Thursday, September 11, 2014


One morning last week I rose before everyone else.  Not wanting to stir Samantha in the bedroom, I sat in the comfy chair in the office, waiting for coffee to brew.   

In our (Tim's) new (variation of his old) office, this chair nestles close to a tall, packed bookcase.  We are discovering that this arrangement makes long-ignored books now impossible to ignore. 
Looking for something light to read, something easy to slip in and out of, I perused the books nearby.  I wanted a subject or style of book that wouldn't take me too far, psychologically, from the book I was already reading.  As soon as I could get back into the bedroom where it lay next to sleeping Samantha's head, I wanted to continue reading this book (the autobiography of a horse whisperer, obviously). 

You know what I grab, when I'm looking for an easy read?  Freedom, by Jonathan Franzen. 

When Tim rose and saw what I was up to, his eyes lit up.  "I've been waiting for someone to discuss that book with!"  What can I say, I know how to turn on a man.  I was hooked the minute I read the blurbs on the back which, ironically or not, turned out to be about The Corrections.  I started reading Freedom even though I swore I'd never read another Franzen novel after I finished The Corrections.  What's more, in the first three pages of Freedom, I only had one urge to throw the book across the room.  Ditto the thought, "He's not very nice, is he?" 

The truth is, I like Jonathan Franzen.  I like to hate him sometimes, but that's just me being petty, envious, and on alert to sexism, of which I saw plenty that morning.  Or was it just that no one is safe in the world of JF?  I told myself I had five-hundred-some pages to test out my theory, but at the end of that book, I was no closer to my decision than when I began.  I'm pretty sure no one is safe from the shredding wit of this somewhat impeccable novelist, and yet women's bodies seemed to get a lot more descriptive gaze than the male characters in the book.

The following passage sums up what I've come to think of as this book's sneaky sexism, invisible possibly even to the author himself:

"Myriad were the things that Walter hated about modernity in general and car culture in particular, but the confidence of young women drivers, the autonomy they'd achieved in the last hundred years, was not among them.  Gender equality, as expressed in the pressure of Lalitha's neat foot on the gas pedal, made him glad to be alive in the twenty-first century."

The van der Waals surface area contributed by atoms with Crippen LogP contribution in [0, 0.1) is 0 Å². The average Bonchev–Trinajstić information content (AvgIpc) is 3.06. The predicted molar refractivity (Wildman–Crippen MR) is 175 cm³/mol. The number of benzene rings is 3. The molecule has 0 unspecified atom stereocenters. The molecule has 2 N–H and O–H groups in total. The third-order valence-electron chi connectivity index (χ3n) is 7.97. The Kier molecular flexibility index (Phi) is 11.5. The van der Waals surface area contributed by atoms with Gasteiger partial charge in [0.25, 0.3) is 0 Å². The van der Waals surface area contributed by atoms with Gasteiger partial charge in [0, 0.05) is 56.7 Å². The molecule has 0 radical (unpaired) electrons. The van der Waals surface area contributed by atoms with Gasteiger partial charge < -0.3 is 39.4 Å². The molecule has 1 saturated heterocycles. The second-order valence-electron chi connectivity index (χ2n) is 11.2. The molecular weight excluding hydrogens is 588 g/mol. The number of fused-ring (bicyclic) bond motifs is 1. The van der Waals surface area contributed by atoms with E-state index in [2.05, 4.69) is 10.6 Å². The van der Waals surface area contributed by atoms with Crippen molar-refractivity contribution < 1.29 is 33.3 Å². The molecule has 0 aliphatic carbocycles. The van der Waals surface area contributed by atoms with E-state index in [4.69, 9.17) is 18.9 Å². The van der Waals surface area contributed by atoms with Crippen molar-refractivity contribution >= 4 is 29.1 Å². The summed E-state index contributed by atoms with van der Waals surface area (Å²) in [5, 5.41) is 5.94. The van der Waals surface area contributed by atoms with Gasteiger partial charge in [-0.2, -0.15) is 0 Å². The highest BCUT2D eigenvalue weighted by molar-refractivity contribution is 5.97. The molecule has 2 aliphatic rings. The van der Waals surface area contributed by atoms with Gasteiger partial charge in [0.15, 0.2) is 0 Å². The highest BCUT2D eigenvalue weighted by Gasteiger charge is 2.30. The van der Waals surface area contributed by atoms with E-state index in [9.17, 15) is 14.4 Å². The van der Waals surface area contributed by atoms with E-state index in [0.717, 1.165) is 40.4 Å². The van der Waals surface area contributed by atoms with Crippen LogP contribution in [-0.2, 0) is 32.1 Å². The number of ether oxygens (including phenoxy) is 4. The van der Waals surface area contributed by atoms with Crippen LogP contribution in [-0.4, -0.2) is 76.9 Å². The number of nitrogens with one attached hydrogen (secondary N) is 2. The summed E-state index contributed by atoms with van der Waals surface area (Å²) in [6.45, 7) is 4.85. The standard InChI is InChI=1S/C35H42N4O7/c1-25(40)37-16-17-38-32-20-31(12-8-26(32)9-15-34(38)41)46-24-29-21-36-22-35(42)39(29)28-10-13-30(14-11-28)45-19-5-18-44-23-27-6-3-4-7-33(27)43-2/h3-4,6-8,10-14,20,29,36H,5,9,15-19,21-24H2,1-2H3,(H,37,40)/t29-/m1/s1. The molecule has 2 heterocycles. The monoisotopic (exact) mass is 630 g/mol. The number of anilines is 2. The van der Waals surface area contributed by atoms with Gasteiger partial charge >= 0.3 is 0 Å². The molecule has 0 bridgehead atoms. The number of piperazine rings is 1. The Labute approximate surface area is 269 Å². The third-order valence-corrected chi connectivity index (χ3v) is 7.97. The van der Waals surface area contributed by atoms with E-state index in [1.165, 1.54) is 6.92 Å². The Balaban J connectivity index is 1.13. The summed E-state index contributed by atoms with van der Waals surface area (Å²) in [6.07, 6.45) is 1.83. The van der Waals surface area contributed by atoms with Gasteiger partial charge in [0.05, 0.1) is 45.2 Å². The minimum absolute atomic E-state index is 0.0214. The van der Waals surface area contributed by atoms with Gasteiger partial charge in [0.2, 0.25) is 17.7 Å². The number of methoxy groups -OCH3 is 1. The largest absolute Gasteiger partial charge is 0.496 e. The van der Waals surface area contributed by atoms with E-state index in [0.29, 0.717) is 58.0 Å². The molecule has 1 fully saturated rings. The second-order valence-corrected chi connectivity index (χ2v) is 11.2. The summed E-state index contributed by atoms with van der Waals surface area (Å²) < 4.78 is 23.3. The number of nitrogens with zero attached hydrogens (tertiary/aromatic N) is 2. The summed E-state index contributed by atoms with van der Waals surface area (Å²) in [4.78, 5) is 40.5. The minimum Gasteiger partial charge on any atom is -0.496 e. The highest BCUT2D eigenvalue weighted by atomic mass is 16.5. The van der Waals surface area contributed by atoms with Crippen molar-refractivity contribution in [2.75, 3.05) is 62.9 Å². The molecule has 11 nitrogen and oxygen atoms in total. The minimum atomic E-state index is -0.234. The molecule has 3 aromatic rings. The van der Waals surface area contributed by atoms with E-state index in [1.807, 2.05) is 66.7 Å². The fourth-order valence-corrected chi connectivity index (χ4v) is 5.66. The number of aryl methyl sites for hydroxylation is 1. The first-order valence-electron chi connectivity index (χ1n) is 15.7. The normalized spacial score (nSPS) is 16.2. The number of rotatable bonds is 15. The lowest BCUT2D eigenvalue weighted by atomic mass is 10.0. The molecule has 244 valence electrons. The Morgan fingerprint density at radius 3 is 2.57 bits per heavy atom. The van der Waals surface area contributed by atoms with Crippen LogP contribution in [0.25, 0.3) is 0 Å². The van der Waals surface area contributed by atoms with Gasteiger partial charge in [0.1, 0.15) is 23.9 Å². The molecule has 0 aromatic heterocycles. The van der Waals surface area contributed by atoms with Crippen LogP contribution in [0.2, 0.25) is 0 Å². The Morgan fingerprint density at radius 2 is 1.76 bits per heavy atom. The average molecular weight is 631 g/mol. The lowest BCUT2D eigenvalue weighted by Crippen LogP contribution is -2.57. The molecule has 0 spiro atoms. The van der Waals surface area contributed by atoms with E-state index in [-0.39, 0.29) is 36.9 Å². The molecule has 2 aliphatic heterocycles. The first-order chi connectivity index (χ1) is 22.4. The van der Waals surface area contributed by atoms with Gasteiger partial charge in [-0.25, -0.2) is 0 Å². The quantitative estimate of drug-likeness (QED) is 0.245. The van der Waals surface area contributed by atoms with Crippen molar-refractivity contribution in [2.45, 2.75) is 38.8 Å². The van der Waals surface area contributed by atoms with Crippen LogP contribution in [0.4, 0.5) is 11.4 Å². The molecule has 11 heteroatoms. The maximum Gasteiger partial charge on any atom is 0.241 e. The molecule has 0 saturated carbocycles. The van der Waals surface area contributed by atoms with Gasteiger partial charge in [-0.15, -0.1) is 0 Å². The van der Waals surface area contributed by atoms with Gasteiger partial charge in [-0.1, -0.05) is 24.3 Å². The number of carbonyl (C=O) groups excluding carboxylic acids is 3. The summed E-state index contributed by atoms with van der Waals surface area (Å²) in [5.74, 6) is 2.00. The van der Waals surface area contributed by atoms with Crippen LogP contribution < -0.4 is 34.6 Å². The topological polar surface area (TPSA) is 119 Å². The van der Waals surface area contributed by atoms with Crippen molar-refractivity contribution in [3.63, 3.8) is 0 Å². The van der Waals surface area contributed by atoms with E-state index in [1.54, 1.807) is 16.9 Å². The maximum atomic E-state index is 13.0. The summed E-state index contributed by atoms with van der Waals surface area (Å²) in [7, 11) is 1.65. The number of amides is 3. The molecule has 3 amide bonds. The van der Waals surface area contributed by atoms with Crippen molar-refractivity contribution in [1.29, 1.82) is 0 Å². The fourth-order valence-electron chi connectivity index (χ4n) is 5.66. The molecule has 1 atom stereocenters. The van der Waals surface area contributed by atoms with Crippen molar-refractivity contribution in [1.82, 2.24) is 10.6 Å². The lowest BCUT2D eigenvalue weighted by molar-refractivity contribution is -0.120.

Even when the male protagonist, Walter, admires a woman, it comes off as condescending.  The mention of that "neat foot on the gas pedal" pretty much undoes whatever gender equality for which the narration might be reaching. 

Could I Google a hundred cranky analyses of this point?  Probs.  Instead I'm writing you about it.  Over on Grizzly and Golden, I write about recently reading Roxane Gay's book of essays.  I feel on high alert after reading it and my clunky analysis of Freedom reminds me, a little bit, of the responsibility and burden of critical lenses: how it can strip the light from soft-focus living, and sometimes the fun from consuming art.  It is better to be awake, for sure. 

I mean, I think it's better to be awake?  I keep thinking to myself, It's good to be aware: of racism, sexism, and the lack of basic civil rights for everyone, rights I'm not sure how to go about ensuring for everyone, at least in my daily life. 

It's good to be aware, just as, when I listen to a country song that sentimentally croons a line akin to "wasn't it great how Daddy sat around drinking all day?," I'm not buying into a myth that casual, harmless alcoholism exists.  All the same, I know what songs with lines like that are trying to say and the fact remains, I'm sometimes game for what they are trying to say.  (Country music stations are essentially selling feelings, as many of their schlockier songs make all too apparent.  This said, I am in no way game for racism, sexism, or a denial of basic civil rights under any circumstances.)  I guess I'm talking about symbolism, then, allusions and words that radiate once they've been uttered, like a rangy, modern Sanskrit with seed syllables, where whiskey means home, and certain guitars, to me, mean freedom.

Over Labor Day, we visited a tourist town that was absolutely off the hook.  We deserve a medal for not succumbing to a single trance-music-blaring shop.  A car parked by the ice cream shop played "The Humpty Dance," you know? 

In some comical reductionist version of ourselves, I bought a bundle of sage while Tim took our daughter on walkabout, searching for postcards. 

We are addicted to this lake, y'all.  It is wondrous.  I once disparaged it, long ago, on my first road trip with Tim to the Midwest.  (I mean, I was living at the ocean!  At least, that's my excuse.)  That trip was filled with first-time family visits, the newness of our life together, humble, open appetite.  I was also reading The Corrections
on that trip.  Returning to Franzen now when I'm returning to Lake Michigan, with Tim and a new round of hopes for our life together - could this be coincidence?  A sign?  Some subconscious homage to America?  I really don't know.  I liked Franzen's latest book, though, I really did.  His attention, his care, his dedication and ambition are undeniable.

I hope you had a lovely Labor Day, one perhaps full of unnecessary Americana (and maybe one in which your whole family accidentally wore white T-shirts, like ours did?). 

May friendly fall cozy your way soon! 

With love,